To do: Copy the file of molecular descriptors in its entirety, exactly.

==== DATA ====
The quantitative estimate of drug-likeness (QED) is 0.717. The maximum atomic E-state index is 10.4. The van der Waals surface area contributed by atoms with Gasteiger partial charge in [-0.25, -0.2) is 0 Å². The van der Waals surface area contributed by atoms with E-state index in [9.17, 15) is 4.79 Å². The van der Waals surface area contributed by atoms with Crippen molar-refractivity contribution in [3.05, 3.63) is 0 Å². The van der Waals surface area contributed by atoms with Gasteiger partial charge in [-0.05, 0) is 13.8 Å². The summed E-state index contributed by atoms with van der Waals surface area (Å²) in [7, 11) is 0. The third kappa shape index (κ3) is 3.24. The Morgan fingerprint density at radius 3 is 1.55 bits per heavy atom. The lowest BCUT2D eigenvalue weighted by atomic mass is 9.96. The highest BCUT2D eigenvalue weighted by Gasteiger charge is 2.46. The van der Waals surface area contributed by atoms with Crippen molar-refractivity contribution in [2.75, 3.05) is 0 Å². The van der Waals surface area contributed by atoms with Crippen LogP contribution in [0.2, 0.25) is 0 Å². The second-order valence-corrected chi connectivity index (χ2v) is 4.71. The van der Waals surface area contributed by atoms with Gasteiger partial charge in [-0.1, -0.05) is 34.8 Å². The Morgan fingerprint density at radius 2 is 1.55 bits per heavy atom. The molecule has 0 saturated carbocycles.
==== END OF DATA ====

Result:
The quantitative estimate of drug-likeness (QED) is 0.717. The maximum atomic E-state index is 10.4. The van der Waals surface area contributed by atoms with Gasteiger partial charge in [-0.25, -0.2) is 0 Å². The van der Waals surface area contributed by atoms with E-state index in [9.17, 15) is 4.79 Å². The van der Waals surface area contributed by atoms with Crippen molar-refractivity contribution in [3.05, 3.63) is 0 Å². The van der Waals surface area contributed by atoms with Gasteiger partial charge in [-0.05, 0) is 13.8 Å². The summed E-state index contributed by atoms with van der Waals surface area (Å²) in [7, 11) is 0. The third kappa shape index (κ3) is 3.24. The Morgan fingerprint density at radius 3 is 1.55 bits per heavy atom. The lowest BCUT2D eigenvalue weighted by atomic mass is 9.96. The highest BCUT2D eigenvalue weighted by Gasteiger charge is 2.46. The van der Waals surface area contributed by atoms with Crippen molar-refractivity contribution in [2.75, 3.05) is 0 Å². The van der Waals surface area contributed by atoms with Crippen LogP contribution in [0.2, 0.25) is 0 Å². The second-order valence-corrected chi connectivity index (χ2v) is 4.71. The van der Waals surface area contributed by atoms with Gasteiger partial charge in [-0.1, -0.05) is 34.8 Å². The Morgan fingerprint density at radius 2 is 1.55 bits per heavy atom. The molecule has 0 saturated carbocycles.